The stimulating journey of discovery the authors traveled in their discussions is re-created beautifully in The Quantum and the Lotus, written in the style of a lively dialogue between friends. Both the fundamental teachings of Buddhism and the discoveries of contemporary science are introduced with great clarity, and the reader will be profoundly impressed by the many correspondences between the two streams of thought and revelation. Through the course of their dialogue, the authors reach a remarkable meeting of minds, ultimately offering a vital new understanding of the many ways in which science and Buddhism confirm and complement each other and of the ways in which, as Matthieu Ricard writes, “knowledge of our spirits and knowledge of the world are mutually enlightening and empowering.”
The Universe in a Grain of Sand
excerpted from The Quantum and the Lotus
The Interdependence and Nonseparability of Phenomena
The concept of interdependence lies at the heart of the Buddhist vision of the nature of reality, and has immense implications in Buddhism regarding how we should live our lives. This concept of interdependence is strikingly similar to the concept of nonseparability in quantum physics. Both concepts lead us to ask a question that is both simple and fundamental: Can a "thing," or a "phenomenon," exist autonomously? If not, in what way and to what degree are the universe's phenomena interconnected? If things do not exist per se, what conclusions must be drawn about life?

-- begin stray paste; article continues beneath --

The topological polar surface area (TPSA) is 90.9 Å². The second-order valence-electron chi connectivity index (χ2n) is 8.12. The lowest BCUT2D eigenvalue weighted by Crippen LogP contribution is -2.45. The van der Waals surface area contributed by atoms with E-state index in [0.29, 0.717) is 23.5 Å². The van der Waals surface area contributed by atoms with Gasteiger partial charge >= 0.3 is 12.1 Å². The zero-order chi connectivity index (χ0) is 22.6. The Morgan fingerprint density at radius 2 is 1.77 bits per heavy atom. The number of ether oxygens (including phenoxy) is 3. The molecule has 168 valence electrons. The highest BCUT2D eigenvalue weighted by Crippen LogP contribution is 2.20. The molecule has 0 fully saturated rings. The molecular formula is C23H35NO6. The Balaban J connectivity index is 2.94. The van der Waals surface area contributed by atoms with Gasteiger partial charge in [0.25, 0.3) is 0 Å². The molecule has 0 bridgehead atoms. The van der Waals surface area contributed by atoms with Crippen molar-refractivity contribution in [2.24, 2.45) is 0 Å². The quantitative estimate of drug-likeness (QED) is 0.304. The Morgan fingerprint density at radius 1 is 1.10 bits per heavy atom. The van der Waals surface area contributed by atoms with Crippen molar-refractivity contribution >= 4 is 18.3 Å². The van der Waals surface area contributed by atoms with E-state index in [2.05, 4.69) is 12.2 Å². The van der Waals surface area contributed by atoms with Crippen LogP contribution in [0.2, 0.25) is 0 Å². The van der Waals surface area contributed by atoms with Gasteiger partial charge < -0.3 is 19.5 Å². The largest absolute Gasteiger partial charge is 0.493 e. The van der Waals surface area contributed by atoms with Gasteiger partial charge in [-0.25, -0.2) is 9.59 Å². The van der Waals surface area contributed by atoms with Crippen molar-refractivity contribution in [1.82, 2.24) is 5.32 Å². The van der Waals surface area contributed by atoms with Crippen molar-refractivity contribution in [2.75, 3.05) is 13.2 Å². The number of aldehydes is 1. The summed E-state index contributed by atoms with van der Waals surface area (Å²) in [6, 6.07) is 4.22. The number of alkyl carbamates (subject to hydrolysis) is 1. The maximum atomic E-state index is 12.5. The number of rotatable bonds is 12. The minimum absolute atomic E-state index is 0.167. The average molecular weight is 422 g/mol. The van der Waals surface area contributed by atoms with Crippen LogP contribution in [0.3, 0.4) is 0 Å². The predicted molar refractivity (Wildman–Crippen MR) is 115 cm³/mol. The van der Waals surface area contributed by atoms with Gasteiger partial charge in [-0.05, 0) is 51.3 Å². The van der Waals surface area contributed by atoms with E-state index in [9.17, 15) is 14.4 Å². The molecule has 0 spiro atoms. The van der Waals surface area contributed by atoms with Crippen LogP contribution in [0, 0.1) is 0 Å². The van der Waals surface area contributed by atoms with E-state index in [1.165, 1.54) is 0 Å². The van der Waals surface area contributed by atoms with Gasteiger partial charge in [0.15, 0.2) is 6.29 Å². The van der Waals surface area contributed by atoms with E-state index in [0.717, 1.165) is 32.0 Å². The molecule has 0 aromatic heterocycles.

Trinh Xuan Thuan: Buddhism rejects the idea of a principle of creation, as well as the radical notion of parallel universes—though it may accommodate the idea of multiple universes. To Buddhism, the extraordinary fine-tuning of the physical constants and the initial conditions that allowed the universe to create life and consciousness are explained by "the interdependence of phenomena." I think it's time to explain more about this idea.
Matthieu Ricard: To do so, we should first return to the concept of "relative truth." In Buddhism, the perception we have of distinct phenomena resulting from isolated causes and conditions is called "relative truth" or "delusion." Our daily experience makes us think that things have a real, objective independence, as though they existed all on their own and had intrinsic identities. But this way of seeing phenomena is just a mental construct. Even though this view of reality seems to be commonsense, it doesn't stand up to analysis.
Buddhism instead adopts the notion that all things exist only in relationship to others, the idea of mutual causality. An event can happen only because it's dependent on other factors. Buddhism sees the world as a vast flow of events that are linkebeing.publicradio.org...